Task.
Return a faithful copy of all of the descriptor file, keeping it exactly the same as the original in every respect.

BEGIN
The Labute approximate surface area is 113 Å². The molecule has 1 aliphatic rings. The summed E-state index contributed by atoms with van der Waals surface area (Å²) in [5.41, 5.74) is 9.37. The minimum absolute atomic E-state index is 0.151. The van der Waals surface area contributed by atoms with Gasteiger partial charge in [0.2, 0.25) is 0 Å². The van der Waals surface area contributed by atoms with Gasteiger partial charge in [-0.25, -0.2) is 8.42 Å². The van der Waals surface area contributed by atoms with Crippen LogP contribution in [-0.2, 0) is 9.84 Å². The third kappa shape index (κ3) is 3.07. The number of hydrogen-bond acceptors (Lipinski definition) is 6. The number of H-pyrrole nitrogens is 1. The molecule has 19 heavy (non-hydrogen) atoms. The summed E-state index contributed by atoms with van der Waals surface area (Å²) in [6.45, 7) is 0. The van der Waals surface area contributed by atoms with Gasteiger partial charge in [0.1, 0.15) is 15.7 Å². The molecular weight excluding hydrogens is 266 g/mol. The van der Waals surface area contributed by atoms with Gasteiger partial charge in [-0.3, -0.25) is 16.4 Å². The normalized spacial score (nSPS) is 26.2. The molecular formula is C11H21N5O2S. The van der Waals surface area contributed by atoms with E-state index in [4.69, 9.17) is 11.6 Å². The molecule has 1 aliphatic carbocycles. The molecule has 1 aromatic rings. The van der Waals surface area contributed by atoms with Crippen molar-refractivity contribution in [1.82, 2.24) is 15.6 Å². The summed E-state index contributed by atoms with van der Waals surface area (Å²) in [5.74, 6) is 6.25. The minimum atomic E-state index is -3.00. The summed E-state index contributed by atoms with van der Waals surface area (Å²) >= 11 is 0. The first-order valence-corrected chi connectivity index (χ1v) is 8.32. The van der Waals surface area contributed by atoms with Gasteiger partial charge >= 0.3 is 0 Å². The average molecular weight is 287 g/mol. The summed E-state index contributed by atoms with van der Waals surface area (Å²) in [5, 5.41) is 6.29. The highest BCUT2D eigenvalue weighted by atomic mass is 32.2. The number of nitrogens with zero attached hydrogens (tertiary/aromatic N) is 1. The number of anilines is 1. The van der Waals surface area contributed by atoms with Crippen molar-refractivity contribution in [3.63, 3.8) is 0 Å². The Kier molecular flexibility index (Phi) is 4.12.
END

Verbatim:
The Labute approximate surface area is 113 Å². The molecule has 1 aliphatic rings. The summed E-state index contributed by atoms with van der Waals surface area (Å²) in [5.41, 5.74) is 9.37. The minimum absolute atomic E-state index is 0.151. The van der Waals surface area contributed by atoms with Gasteiger partial charge in [0.2, 0.25) is 0 Å². The van der Waals surface area contributed by atoms with Gasteiger partial charge in [-0.25, -0.2) is 8.42 Å². The van der Waals surface area contributed by atoms with Crippen LogP contribution in [-0.2, 0) is 9.84 Å². The third kappa shape index (κ3) is 3.07. The number of hydrogen-bond acceptors (Lipinski definition) is 6. The number of H-pyrrole nitrogens is 1. The molecule has 19 heavy (non-hydrogen) atoms. The summed E-state index contributed by atoms with van der Waals surface area (Å²) in [6.45, 7) is 0. The van der Waals surface area contributed by atoms with Gasteiger partial charge in [0.1, 0.15) is 15.7 Å². The molecular weight excluding hydrogens is 266 g/mol. The van der Waals surface area contributed by atoms with Gasteiger partial charge in [-0.3, -0.25) is 16.4 Å². The normalized spacial score (nSPS) is 26.2. The molecular formula is C11H21N5O2S. The van der Waals surface area contributed by atoms with E-state index in [4.69, 9.17) is 11.6 Å². The molecule has 1 aliphatic carbocycles. The molecule has 1 aromatic rings. The van der Waals surface area contributed by atoms with Crippen molar-refractivity contribution in [1.82, 2.24) is 15.6 Å². The summed E-state index contributed by atoms with van der Waals surface area (Å²) in [5.74, 6) is 6.25. The minimum atomic E-state index is -3.00. The summed E-state index contributed by atoms with van der Waals surface area (Å²) >= 11 is 0. The first-order valence-corrected chi connectivity index (χ1v) is 8.32. The van der Waals surface area contributed by atoms with Gasteiger partial charge >= 0.3 is 0 Å². The average molecular weight is 287 g/mol. The summed E-state index contributed by atoms with van der Waals surface area (Å²) in [5, 5.41) is 6.29. The highest BCUT2D eigenvalue weighted by atomic mass is 32.2. The number of nitrogens with zero attached hydrogens (tertiary/aromatic N) is 1. The number of anilines is 1. The van der Waals surface area contributed by atoms with Crippen molar-refractivity contribution in [3.63, 3.8) is 0 Å². The Kier molecular flexibility index (Phi) is 4.12.